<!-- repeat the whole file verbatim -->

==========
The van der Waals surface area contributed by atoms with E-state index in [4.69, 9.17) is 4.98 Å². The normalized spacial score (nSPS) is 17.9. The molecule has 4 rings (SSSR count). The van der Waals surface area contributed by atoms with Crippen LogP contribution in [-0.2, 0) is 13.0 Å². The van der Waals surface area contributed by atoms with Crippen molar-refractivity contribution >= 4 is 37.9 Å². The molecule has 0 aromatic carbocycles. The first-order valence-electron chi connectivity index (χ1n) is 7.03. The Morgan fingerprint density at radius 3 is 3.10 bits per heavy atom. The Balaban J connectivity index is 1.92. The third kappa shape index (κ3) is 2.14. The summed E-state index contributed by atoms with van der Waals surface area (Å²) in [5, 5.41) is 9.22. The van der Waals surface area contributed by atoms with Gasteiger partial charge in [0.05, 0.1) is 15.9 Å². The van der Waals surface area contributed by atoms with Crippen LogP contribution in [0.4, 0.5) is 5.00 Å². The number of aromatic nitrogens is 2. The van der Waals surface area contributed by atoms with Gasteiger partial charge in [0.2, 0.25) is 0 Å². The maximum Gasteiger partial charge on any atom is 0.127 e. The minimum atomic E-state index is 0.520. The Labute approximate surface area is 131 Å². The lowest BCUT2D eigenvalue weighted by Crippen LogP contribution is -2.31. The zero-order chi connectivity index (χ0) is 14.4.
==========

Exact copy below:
The van der Waals surface area contributed by atoms with E-state index in [4.69, 9.17) is 4.98 Å². The normalized spacial score (nSPS) is 17.9. The molecule has 4 rings (SSSR count). The van der Waals surface area contributed by atoms with Crippen LogP contribution in [-0.2, 0) is 13.0 Å². The van der Waals surface area contributed by atoms with Crippen molar-refractivity contribution >= 4 is 37.9 Å². The molecule has 0 aromatic carbocycles. The first-order valence-electron chi connectivity index (χ1n) is 7.03. The Morgan fingerprint density at radius 3 is 3.10 bits per heavy atom. The Balaban J connectivity index is 1.92. The third kappa shape index (κ3) is 2.14. The summed E-state index contributed by atoms with van der Waals surface area (Å²) in [5, 5.41) is 9.22. The van der Waals surface area contributed by atoms with Gasteiger partial charge in [0.05, 0.1) is 15.9 Å². The van der Waals surface area contributed by atoms with Crippen LogP contribution in [0.4, 0.5) is 5.00 Å². The number of aromatic nitrogens is 2. The van der Waals surface area contributed by atoms with Gasteiger partial charge in [0.2, 0.25) is 0 Å². The maximum Gasteiger partial charge on any atom is 0.127 e. The minimum atomic E-state index is 0.520. The Labute approximate surface area is 131 Å². The lowest BCUT2D eigenvalue weighted by Crippen LogP contribution is -2.31. The zero-order chi connectivity index (χ0) is 14.4.